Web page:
Was making a feature something you were looking forward to coming back to?
Funny enough, yes and no. There’s such a freedom in television right now to tell the story in a way that it’s however long it should be and the formats are so flexible right now, especially with places like Netflix. But when this opportunity presented itself to write and direct this feature, I thought this is fantastic to go back to it. I always try and remind myself what a privilege it is that somebody gives you a big chunk of change to tell a story that’s important to you and even when the days are hard, I never forget that.
You should know better than anybody at this point after “Homeland” and “Tyrant,” but when making a film for a mass audience and the cultural sensitivities involved, is it difficult to figure out who should be driving a geopolitical story like this?
It’s a consideration and it’s an important discussion. In this case, I really wanted to put an emphasis on the partnership between the Chris Evans character, who in real life is inspired by two of the commanders of the operation and Michael K. Williams, who is inspired by these community leaders Ferede Aklum and Baruch Tegegne, who really started this whole operation and have been active in the rescue of the Ethiopian Jews as the Mossad has been, if not more.
Where’d you find these locations?
We shot around South Africa for most of it and then the hotel was created in Namibia, which is out of this world. It’s so surreal. The weather is unpredictable and you’re basically in this gorgeous desert that looks like nothing you’ve ever seen. It’s such a beautiful landscape and the crews are so good.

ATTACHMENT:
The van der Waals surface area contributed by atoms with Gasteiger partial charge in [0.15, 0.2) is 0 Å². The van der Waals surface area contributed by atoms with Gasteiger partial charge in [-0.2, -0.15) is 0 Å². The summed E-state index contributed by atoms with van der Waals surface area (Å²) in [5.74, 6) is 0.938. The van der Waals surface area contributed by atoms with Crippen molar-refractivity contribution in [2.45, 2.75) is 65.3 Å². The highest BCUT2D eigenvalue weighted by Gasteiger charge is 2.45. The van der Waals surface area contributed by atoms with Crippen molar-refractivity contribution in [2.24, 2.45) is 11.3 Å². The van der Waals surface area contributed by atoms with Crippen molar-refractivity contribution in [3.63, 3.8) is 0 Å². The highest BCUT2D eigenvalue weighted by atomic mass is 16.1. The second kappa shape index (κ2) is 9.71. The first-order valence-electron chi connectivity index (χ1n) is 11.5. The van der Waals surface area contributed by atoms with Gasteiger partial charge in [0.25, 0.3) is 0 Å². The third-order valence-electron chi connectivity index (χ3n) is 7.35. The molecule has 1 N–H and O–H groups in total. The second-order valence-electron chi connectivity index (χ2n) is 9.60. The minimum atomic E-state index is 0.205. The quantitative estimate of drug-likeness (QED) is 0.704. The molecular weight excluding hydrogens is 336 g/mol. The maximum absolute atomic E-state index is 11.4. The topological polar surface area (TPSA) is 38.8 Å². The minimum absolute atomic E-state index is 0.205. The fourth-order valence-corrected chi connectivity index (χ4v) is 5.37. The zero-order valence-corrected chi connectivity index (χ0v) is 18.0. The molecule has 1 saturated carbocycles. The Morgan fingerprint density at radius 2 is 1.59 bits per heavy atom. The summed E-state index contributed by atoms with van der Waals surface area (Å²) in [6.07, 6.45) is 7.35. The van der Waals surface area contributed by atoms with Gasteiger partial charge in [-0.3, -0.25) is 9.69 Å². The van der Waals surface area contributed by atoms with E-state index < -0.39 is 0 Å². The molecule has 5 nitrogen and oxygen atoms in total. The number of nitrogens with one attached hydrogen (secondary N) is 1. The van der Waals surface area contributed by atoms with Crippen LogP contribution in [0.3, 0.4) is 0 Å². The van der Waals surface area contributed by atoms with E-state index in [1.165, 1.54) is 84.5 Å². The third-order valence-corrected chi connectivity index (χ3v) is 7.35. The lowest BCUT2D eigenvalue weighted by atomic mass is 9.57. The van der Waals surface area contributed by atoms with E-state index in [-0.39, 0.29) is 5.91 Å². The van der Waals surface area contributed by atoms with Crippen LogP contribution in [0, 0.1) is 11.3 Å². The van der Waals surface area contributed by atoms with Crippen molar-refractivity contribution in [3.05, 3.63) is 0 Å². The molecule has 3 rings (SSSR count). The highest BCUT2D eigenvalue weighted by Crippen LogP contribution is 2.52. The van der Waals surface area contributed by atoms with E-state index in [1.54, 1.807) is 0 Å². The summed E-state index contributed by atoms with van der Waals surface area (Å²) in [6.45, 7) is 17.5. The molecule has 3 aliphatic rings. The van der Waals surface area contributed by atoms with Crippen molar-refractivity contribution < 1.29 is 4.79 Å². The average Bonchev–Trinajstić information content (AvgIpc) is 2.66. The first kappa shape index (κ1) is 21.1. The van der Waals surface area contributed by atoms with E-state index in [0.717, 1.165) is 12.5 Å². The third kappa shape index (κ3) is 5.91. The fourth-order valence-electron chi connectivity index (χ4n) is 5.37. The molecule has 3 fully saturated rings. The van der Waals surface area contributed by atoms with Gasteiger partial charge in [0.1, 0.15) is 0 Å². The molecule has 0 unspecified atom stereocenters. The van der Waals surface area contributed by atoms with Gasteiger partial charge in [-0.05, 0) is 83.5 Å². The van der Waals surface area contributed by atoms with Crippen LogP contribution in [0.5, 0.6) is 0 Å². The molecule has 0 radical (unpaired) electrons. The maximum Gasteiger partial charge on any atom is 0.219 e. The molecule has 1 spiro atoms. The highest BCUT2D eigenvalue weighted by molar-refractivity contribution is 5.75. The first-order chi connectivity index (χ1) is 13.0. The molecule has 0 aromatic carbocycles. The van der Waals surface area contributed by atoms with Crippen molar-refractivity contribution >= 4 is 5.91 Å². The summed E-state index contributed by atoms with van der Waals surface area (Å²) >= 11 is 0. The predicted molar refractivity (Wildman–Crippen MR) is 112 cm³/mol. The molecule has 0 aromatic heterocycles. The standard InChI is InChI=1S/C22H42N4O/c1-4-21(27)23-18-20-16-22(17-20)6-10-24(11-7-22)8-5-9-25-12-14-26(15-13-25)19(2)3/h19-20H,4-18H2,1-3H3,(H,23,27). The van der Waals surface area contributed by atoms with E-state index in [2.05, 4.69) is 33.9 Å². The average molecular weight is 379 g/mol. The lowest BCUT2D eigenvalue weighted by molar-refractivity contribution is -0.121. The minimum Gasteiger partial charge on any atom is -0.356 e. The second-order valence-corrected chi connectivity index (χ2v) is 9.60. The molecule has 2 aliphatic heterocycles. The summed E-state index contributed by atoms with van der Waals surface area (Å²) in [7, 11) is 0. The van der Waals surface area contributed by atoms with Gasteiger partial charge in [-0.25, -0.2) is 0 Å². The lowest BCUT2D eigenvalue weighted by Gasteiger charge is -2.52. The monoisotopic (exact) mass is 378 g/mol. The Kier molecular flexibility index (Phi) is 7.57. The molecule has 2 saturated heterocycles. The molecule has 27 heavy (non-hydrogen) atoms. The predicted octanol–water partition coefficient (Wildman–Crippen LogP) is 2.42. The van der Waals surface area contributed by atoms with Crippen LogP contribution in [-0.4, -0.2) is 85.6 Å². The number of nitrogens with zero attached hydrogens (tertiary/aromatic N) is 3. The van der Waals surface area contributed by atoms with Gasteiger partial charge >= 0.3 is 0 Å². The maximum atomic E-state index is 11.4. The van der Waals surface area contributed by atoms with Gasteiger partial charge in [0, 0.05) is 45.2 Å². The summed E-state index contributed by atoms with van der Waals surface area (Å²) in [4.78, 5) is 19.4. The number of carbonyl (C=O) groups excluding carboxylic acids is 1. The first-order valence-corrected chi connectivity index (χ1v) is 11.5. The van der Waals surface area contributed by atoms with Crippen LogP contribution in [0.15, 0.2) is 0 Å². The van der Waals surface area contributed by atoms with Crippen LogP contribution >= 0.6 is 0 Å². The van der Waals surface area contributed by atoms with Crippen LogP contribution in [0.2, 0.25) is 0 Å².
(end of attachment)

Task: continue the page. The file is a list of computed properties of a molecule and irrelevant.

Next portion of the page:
Did you actually take the cast deep sea diving?
They were scuba diving…some of them in real water and some of them in tanks when we needed it to be a little clearer. We also sent a second unit to Sharm El Sheikh in Egypt to show some of the Red Sea.
This has a really fun, adventurous quality to it, though it’s easy to see how the story could lend itself to a gritty, ultra-realistic treatment. How did you decide on the tone?
When I was sitting with the DoD in Israel [or] with the Mossad agents, we were half the time crying and half the time laughing. That’s what so unique about this operation, about the Mossad agents running a fake hotel during the day, doing massage therapy, laundry and breakfast for tourists and at night, smuggling people in horrible conditions to Navy SEALS, waiting for them on some secluded beach. This craziness had to live together, these moments of humor together with these moments of tragedy and one of the ways to deal with it was to take some of the language of the ‘80s for the transitions, for the music, to blend that tone together.
Of course, there’s an acknowledgement at the end of the film regarding the ongoing refugee crisis. Were current events influencing the story you wanted to tell in anyway?
When I was actually doing it, who’s got time to open the news? [laughs] But when I was researching it, what struck me about this story is that it’s so relevant to today. It’s so timely in that it’s not just a historical thriller or drama or action movie. It’s actually about something that we read about in our headlines every moment of the day. We live in a world where there are 65 million displaced people and people who are seeking a better future for themselves and this is a problem that is actually growing, not shrinking and we need to address it. And I wanted to tell a story of an example of when we realize that we’re all the same, we all deserve the same and that we can help each other.